Last edited by Wollishofener; 09.12.2012 at 05:12.
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Old 09.12.2012, 12:41
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Re: Pearl Harbour, 71 years ago ( day of infamy )

There was no way that Germany could have won a prolonged conflict, just no way.
For starters the Nazziz financed the entire Reich with a system called the MEFO Wechsel.
http://de.wikipedia.org/wiki/Mefo-Wechsel
And just like a lot of the "bubble economies" it had to get more and more and more to survive, very much like a snowball system, the national socialist bubble burst and could only be refinanced by military aggression, without the war it would only have been a matter of time for the National socialist government to collapse.

Maybe some forum economist can confirm that they used a system, in effect a system that in it's base is still used today by the stock market to make money.
Big Bang II in a nutshell.


What a lot of people forget that it took the UdSSR and the Allies to stop Germany. Not one country could have done it alone, not in the timeframe, we must also not forget that the Americans had another opponent who signed his mail "Tojo!" The European war was Russian the Pacific war American. The main US war contribution in the west was the sheer unstoppable mass of factory output washed over on a sea of oil, the allies won, the Russians died, the Germans lost.
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Old 09.12.2012, 13:15
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Re: Pearl Harbour, 71 years ago ( day of infamy )

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The bombs over Hiroshima and Nagasaki is a disgrace in the history books, US should be ashamed of this act of cowardliness, there was absolutely no reason for this and theory that many civilians were spared due to this is just pure bull, (the only reason US had was to show Soviet that they had nuclear bombs, that's all...)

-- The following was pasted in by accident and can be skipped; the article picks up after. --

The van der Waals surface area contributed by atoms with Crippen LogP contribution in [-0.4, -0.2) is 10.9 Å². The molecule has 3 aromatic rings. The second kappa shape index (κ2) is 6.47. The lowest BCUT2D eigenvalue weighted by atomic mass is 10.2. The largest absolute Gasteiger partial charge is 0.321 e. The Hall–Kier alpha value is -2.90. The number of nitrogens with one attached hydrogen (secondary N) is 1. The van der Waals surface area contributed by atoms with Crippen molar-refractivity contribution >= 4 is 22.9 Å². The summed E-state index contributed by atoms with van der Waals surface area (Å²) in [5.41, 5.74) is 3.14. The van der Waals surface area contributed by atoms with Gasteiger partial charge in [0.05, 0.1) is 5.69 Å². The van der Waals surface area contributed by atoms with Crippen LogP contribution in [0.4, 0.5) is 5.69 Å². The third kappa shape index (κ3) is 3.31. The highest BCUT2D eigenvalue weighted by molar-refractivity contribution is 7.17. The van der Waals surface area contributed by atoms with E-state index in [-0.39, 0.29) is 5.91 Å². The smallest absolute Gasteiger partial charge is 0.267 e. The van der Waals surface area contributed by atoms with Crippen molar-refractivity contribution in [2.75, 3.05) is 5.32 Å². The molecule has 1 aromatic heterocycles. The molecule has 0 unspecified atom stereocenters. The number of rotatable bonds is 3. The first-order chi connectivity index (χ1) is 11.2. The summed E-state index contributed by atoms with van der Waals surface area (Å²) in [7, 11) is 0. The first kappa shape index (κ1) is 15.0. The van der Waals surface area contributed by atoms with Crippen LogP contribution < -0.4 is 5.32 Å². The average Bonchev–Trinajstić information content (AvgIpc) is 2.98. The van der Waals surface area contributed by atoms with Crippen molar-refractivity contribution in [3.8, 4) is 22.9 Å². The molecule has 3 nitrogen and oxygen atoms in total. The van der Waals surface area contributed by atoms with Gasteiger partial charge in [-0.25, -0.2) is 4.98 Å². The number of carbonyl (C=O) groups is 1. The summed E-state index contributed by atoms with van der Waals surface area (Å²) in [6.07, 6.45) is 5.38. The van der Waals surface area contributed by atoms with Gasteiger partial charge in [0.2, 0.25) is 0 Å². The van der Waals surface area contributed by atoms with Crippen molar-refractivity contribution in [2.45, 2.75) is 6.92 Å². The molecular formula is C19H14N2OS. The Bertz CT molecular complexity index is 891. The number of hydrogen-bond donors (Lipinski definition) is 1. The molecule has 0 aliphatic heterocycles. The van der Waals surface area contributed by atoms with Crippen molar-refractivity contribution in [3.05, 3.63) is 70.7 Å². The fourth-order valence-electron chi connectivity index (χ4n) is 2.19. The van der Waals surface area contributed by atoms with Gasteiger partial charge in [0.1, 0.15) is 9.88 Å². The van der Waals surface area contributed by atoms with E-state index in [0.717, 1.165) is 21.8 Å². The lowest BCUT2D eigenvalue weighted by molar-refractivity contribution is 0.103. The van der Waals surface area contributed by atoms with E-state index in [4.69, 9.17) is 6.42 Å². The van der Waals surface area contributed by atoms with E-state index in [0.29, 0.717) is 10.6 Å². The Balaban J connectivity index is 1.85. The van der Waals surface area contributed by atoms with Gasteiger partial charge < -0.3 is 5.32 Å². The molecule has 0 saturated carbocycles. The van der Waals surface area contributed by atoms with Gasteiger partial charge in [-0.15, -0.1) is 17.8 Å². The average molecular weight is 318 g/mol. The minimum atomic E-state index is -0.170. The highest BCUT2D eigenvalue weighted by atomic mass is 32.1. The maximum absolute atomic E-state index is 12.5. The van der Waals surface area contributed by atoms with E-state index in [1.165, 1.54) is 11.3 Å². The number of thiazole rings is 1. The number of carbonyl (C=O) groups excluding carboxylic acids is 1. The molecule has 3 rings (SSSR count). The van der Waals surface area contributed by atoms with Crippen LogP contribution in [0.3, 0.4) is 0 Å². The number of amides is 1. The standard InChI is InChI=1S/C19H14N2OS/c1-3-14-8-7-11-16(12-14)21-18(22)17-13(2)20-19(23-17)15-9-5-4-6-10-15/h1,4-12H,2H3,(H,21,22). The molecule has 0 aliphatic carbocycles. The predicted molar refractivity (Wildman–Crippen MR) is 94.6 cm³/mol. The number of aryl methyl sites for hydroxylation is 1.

Nobody but US believes in this, same as the world believed that US saved Europe from the Nazi's in WWII, it was thanks to Soviet nobody else, they made the biggest sacrifice...
We should keep in mind the political situation in the US in 1945. The American population was actually very tired of the war. Before an invasion of the Japanese main islands could begin there was one more island to invade. After they had taken this islands American troops would have had to wait several months ontol the wether allowed an invasion. Exactly in this waiting period there were elections.

The Japanese strategy was to inflict such high casualties onto the US troops as possible in order to turn the poppular oppinion even more against the continuation of the war against Japan. They hopped that a new government were elected who promiced to quickly end the war would then make peace with Japan.

Possibly the atomic bombs were the only chance of the US winning the war...
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Old 09.12.2012, 13:28
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Re: Pearl Harbour, 71 years ago ( day of infamy )

The atomic bombs were developed with Germany in mind, and not Japan.

However, the European war ended before they could be used, so waste not, want not.

Tom